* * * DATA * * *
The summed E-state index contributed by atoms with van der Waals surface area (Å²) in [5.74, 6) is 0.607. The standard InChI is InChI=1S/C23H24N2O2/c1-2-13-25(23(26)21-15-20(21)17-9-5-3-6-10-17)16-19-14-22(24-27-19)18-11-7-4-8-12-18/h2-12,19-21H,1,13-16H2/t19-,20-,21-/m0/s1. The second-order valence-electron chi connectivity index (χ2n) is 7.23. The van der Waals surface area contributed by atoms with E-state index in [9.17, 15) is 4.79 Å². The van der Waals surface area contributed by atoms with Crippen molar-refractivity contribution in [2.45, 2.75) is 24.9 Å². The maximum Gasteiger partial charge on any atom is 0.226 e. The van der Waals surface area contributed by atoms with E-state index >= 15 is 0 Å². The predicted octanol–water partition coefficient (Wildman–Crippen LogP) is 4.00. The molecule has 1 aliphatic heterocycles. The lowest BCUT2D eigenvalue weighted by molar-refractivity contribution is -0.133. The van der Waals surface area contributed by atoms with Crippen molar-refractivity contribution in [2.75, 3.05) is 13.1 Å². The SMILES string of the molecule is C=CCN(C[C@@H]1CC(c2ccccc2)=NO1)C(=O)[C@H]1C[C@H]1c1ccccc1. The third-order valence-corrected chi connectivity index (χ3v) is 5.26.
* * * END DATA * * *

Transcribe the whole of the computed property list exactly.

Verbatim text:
The summed E-state index contributed by atoms with van der Waals surface area (Å²) in [5.74, 6) is 0.607. The standard InChI is InChI=1S/C23H24N2O2/c1-2-13-25(23(26)21-15-20(21)17-9-5-3-6-10-17)16-19-14-22(24-27-19)18-11-7-4-8-12-18/h2-12,19-21H,1,13-16H2/t19-,20-,21-/m0/s1. The second-order valence-electron chi connectivity index (χ2n) is 7.23. The van der Waals surface area contributed by atoms with E-state index in [9.17, 15) is 4.79 Å². The van der Waals surface area contributed by atoms with Crippen molar-refractivity contribution in [2.45, 2.75) is 24.9 Å². The maximum Gasteiger partial charge on any atom is 0.226 e. The van der Waals surface area contributed by atoms with E-state index >= 15 is 0 Å². The predicted octanol–water partition coefficient (Wildman–Crippen LogP) is 4.00. The molecule has 1 aliphatic heterocycles. The lowest BCUT2D eigenvalue weighted by molar-refractivity contribution is -0.133. The van der Waals surface area contributed by atoms with Crippen molar-refractivity contribution in [2.75, 3.05) is 13.1 Å². The SMILES string of the molecule is C=CCN(C[C@@H]1CC(c2ccccc2)=NO1)C(=O)[C@H]1C[C@H]1c1ccccc1. The third-order valence-corrected chi connectivity index (χ3v) is 5.26.